Archive - 2008 - SCA Article

Archive - 2008 - SCA Article

May 6th

Sudden Cardiac Death: Who's at Risk

May 6, 2008­–Sudden cardiac death can often be prevented with an implantable defibrillator in people known to be at high danger. These include survivors of a heart attack, people with severe heart failure, and certain rare genetic abnormalities of the heart's electrical system. But defibrillators can't be implanted in everybody who might die suddenly.

Who is most likely to suffer a sudden death? A recent study from Germany has raised serious doubts about the common assumption that sudden death most often strikes unexpectedly and at random in apparently healthy men.

Ridgefield Earns HEARTsafe Award

 May 6, 2008­–RIDGEFIELD, CT–Ridgefield on Monday became the 20th town in the state of Connecticut to receive a HEARTSafe Community award. The award came from the state Department of Public Health, the Office of Emergency Medical Services, and the American Heart Association. It was presented to Fire Chief Heather Burford by Gary St. Amand, the state health department’s Health Program Associate in the Heart Disease and Stroke Prevention Program.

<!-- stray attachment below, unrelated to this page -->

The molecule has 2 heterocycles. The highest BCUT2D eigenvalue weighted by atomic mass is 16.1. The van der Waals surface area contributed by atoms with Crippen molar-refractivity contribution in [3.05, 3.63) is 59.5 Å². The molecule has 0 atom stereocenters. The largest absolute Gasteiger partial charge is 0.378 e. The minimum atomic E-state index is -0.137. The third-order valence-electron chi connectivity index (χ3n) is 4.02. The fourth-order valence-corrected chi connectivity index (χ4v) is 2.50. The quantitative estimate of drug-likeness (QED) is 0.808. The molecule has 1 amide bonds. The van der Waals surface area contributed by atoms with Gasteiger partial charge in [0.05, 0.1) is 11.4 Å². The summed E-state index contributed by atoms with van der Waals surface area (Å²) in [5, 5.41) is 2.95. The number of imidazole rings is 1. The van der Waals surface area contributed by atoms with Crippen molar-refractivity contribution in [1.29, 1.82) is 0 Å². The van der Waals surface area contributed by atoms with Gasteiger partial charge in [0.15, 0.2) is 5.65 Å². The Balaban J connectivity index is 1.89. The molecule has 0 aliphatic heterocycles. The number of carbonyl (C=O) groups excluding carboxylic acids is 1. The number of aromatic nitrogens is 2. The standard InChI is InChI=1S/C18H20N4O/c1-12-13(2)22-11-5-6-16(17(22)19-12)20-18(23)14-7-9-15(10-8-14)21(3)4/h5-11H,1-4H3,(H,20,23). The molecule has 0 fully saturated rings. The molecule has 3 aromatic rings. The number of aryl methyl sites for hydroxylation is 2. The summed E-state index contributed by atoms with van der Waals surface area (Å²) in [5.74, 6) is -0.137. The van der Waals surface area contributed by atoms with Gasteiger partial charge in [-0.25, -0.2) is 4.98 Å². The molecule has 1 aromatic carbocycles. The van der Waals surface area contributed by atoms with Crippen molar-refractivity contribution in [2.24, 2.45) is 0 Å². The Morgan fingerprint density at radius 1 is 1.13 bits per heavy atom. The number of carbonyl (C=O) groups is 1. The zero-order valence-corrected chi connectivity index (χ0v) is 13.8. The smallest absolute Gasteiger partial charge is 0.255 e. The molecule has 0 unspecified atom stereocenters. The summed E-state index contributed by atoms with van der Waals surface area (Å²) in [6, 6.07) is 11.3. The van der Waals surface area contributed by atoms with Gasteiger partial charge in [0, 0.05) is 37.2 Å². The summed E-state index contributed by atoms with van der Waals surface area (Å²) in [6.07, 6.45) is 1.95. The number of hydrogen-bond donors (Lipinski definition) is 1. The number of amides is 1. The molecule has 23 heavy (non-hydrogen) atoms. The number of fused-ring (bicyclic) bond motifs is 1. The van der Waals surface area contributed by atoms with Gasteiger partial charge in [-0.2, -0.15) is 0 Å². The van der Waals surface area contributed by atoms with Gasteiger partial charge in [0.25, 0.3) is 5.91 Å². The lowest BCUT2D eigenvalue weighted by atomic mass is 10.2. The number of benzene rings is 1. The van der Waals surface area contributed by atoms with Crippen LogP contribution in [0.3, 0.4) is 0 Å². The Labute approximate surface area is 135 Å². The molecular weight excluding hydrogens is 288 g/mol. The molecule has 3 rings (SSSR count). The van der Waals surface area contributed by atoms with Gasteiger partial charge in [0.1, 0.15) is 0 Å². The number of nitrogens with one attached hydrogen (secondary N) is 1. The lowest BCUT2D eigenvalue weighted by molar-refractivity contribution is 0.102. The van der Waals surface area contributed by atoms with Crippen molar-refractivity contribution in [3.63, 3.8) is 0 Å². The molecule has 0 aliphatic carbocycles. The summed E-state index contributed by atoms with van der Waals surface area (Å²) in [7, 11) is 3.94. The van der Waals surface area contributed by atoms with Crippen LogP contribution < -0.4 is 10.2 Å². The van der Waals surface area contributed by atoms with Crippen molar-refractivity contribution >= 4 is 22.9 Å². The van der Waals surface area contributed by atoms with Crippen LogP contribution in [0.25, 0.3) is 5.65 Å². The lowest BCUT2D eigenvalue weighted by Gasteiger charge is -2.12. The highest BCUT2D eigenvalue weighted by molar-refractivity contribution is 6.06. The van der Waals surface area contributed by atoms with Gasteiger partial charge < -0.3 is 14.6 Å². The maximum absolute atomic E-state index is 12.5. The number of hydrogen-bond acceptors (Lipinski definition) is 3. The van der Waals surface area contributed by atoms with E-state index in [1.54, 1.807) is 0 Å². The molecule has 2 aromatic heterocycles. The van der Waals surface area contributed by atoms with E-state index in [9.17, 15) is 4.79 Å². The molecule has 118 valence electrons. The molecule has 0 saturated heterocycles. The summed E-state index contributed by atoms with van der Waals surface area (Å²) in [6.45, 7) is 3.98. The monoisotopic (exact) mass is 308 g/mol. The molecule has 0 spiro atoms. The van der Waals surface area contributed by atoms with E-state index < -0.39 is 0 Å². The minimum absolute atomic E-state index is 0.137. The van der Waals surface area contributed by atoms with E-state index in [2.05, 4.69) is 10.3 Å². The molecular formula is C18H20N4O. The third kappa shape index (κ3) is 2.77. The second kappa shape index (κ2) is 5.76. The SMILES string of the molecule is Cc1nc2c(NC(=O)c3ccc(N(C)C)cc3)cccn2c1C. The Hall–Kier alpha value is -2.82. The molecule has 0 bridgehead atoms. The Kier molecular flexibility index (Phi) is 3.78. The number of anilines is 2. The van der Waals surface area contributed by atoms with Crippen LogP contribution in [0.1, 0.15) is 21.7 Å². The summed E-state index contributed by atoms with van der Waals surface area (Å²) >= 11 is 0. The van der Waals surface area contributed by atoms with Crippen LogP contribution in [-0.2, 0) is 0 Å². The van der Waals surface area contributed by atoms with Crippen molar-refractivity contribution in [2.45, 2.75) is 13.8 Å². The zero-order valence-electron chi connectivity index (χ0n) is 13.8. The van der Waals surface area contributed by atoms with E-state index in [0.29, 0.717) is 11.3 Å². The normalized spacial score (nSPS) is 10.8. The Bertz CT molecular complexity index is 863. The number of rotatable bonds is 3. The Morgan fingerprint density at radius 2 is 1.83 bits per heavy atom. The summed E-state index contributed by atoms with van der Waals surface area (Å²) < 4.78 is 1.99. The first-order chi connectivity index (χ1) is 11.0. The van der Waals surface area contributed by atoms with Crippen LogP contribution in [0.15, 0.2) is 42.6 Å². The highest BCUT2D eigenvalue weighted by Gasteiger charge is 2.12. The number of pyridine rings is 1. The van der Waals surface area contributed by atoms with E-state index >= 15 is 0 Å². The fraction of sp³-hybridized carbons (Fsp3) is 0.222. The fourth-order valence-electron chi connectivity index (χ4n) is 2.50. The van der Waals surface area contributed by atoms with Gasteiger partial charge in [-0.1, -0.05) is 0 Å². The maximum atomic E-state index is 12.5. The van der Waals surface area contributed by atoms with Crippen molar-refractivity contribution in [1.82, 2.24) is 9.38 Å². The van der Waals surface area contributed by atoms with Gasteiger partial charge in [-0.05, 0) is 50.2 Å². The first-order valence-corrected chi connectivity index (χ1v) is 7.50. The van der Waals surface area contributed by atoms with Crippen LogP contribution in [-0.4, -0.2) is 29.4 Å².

No Stray Bullet

Jerry Vauk Jr., Austin, TX – 38 at the time of the event (2008)

Jerry VaukSaturday morning, Jerry sets off to test the bike route to his new workplace, two miles from home. He never got there. He doesn’t know why. In fact he can’t even remember the Friday before. He’s lucky to be able to tell the story. So very lucky, now he’s a survivor of the nation’s number one killer. He had suffered a sudden cardiac arrest. He was found collapsed, under his bike, half on the sidewalk, half on the road.

Two men in a truck saw him and called 9-1-1. A nurse on her way to jazzercise class saw their truck blocking the lane and stopped to help administer CPR. No one else passed by while they waited for the emergency services.